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Bill 39, the Emergency Intervention Disclosure Act (“EIDA”) was enacted on May 31, 2012.
Under Bill 39, an individual may apply to the Provincial Court for a testing order if he or she has come into contact with a bodily substance of another individual:
The testing order will be undertaken in cases where the source individual does not voluntarily submit to testing. The results of the testing order will determine if the source individual is infected with a pathogen that causes a prescribed communicable disease. The list of “communicable diseases” will be prescribed by regulation under the EIDA by the Lieutenant Governor in Council.
Bill 39 also includes consequential amendments to the Workers Compensation Act (“Act”) to establish a presumption of disease exposure for qualified individuals who have obtained a testing order and are seeking workers’ compensation benefits.
Under this amendment, if a worker who has obtained a testing order has contracted a communicable disease, it must be presumed, unless there is evidence to the contrary, that the communicable disease is due to the nature of the worker’s employment, if:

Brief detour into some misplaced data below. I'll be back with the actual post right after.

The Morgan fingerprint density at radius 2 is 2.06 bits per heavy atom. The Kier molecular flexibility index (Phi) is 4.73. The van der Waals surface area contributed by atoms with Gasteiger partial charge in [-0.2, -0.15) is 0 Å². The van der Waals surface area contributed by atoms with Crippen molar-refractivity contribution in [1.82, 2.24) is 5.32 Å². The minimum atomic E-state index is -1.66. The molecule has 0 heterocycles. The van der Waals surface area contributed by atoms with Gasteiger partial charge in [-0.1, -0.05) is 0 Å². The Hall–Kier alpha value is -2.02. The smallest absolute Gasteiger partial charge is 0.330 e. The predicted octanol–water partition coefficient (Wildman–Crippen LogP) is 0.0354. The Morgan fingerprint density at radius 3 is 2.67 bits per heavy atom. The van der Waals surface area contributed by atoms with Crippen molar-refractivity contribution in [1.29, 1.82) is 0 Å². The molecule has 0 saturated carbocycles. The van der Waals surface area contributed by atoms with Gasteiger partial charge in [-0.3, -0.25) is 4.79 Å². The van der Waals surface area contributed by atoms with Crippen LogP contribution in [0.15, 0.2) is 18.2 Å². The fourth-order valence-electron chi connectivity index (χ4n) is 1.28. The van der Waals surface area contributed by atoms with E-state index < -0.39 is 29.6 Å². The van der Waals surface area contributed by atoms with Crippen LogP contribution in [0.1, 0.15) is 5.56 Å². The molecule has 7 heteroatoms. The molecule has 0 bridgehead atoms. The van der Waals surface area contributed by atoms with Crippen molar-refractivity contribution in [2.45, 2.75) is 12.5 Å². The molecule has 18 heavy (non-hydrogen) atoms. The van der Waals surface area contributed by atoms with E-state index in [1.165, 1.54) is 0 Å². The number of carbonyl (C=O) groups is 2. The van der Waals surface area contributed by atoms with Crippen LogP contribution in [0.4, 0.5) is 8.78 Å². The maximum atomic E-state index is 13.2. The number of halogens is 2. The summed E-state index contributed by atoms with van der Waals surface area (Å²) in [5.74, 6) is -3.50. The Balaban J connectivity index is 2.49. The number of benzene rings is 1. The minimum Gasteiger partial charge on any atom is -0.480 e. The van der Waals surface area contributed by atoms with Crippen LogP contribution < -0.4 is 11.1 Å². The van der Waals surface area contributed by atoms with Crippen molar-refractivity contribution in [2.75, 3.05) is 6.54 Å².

Claims for compensation for an infectious agent or disease exposure, including contagious diseases, are currently adjudicated and accepted by WorkSafeBC based on existing legislation and policy. The Bill 39 amendments will not change WorkSafeBC’s current practice of adjudicating and accepting claims for compensation following exposures to infectious agents or diseases.
The implementation of the EIDA and the consequential amendments to the Act provide a presumption in favour of workers’ compensation coverage for those workers who meet the new legislative requirements.
The Bill 39 amendments came into force by regulation of the Lieutenant Governor in Council on March 2, 2013.